Defending Champions and Abbott World Marathon Majors Series X Winners Tatyana McFadden and Mercel Hug Lead Professional Wheelchair Field Featuring 24 Paralympians From 12 Countries

September 14, 2017 at 10:03 AM Eastern

Today, the Bank of America Chicago Marathon announced that 15-time world champion, four-time Paralympian and seven-time Chicago Marathon champion Tatyana McFadden (USA) and 20-time world champion medalist and four-time Paralympian Marcel Hug (SUI) will return to compete for the top spot on the podium at the 40th annual event.

McFadden and Hug stand out among one of the most internationally diverse and talented professional wheelchair fields in Chicago Marathon history. Twenty-four Paralympians from 12 countries will descend upon the windy city on October 8 to vie for the Chicago Marathon crown, and to score points in the global chase for the AbbottWMM Series XI title.

“Tatyana became the most decorated champion in Chicago Marathon history last fall. When she comes to Chicago to race, people understand that they are watching one of the greatest champions in sport perform,” said Bank of America Chicago Marathon Executive Race Director Carey Pinkowski. “And Marcel won an unprecedented six consecutive major marathons last year. We are excited to have him competing again in Chicago for the third time. The entire field is truly outstanding, and we expect to see photo finishes on both sides.”

Women’s field

McFadden, a 17-time Paralympic medalist (including seven gold medals) and the Chicago Marathon course record-holder (1:41:10), made history in 2013, 2014, 2015 and 2016 as the only athlete to win four AbbottWMM races in one year: London, Boston, Chicago and New York City. She closed out her 2016 season as the 2016-17 AbbottWMM Series X champion, and she returns to the windy city to capture her seventh consecutive Chicago Marathon title and her eighth in the last nine years. McFadden’s 2017 season got off to a rocky start. She suffered from blood clots before the Boston Marathon and competed just a few weeks after having surgery. Although she set a new personal best (1:35:05), she finished in fourth place after being undefeated in Boston since 2013. She skipped the World Para Athletics Marathon World Cup in London, but she made a valiant comeback on the track, winning four gold medals in the 200m, 400m, 800m and 1,500m. Her performance on the oval sends a strong message that she is back and ready to win.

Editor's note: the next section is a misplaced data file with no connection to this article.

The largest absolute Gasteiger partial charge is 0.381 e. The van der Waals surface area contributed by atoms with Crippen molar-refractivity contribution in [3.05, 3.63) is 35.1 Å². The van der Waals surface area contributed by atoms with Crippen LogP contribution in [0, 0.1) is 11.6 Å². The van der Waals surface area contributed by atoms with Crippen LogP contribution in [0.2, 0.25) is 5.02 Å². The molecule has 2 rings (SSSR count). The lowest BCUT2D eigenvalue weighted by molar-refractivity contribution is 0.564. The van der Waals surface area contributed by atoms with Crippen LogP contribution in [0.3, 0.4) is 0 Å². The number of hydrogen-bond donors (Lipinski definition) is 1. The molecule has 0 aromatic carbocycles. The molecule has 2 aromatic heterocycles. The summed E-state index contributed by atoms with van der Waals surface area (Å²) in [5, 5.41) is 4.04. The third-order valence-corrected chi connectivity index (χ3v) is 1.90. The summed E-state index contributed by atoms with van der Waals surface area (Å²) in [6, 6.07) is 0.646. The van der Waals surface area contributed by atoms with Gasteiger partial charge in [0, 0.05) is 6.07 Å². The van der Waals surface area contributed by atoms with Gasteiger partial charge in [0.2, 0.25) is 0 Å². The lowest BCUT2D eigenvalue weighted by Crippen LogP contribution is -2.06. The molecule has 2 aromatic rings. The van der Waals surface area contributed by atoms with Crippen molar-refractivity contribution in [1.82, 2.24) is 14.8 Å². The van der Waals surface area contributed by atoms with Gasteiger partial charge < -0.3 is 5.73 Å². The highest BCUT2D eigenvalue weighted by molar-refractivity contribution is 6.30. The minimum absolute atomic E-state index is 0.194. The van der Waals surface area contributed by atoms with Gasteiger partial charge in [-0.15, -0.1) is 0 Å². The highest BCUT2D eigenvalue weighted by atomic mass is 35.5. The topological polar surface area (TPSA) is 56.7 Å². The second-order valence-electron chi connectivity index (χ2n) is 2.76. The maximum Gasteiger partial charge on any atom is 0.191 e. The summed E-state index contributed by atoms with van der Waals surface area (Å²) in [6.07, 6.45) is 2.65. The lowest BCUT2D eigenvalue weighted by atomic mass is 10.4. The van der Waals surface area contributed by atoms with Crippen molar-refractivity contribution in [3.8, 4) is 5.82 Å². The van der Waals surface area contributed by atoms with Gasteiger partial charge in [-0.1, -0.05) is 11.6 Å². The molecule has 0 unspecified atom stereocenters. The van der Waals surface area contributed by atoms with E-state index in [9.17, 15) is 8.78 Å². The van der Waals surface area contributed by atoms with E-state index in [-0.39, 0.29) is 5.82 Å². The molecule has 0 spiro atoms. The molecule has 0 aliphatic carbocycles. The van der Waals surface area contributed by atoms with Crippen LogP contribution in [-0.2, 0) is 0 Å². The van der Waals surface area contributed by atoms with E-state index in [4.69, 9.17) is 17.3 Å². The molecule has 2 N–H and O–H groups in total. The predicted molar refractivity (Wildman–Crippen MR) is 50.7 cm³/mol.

McFadden’s run through 29 dynamic Chicago neighborhoods will be strongly contested by Manuela Schär (SUI) and Amanda McGrory (USA). Schär and McGrory are first and second, respectively, on the AbbottWMM Series XI leaderboard, with Schär leading McGrory by nine points. Also in the mix – and ranked third on the AbbottWMM leaderboard – is University of Illinois Urbana-Champaign alum Susannah Scaroni (USA). 

Schär, a four-time Paralympian, made her Bank of America Chicago Marathon debut in 2013 in convincing fashion, finishing second by two seconds behind McFadden. The pattern between McFadden and Schär continued in Chicago, with Schär finishing as the runner-up again in 2014, 2015 and 2016,; but this could be the year she finally tastes victory, given her 2017 season. After finishing second in Tokyo, she rose to the top, finishing first in Boston (in a new personal and world best, 1:28:17) and first at the 2017 World Para Athletics Marathon World Cup in London. She also competed well on the track at the world championships, finishing with a silver medal in the 800m, fifth in the 400m and 5,000m, and seventh in the 1,500m. Schär’s 1:38:07 in Oita is recognized as the current world record (run on a record-eligible course; she and Wakako Tsuchida share the record – they finished first together in Oita).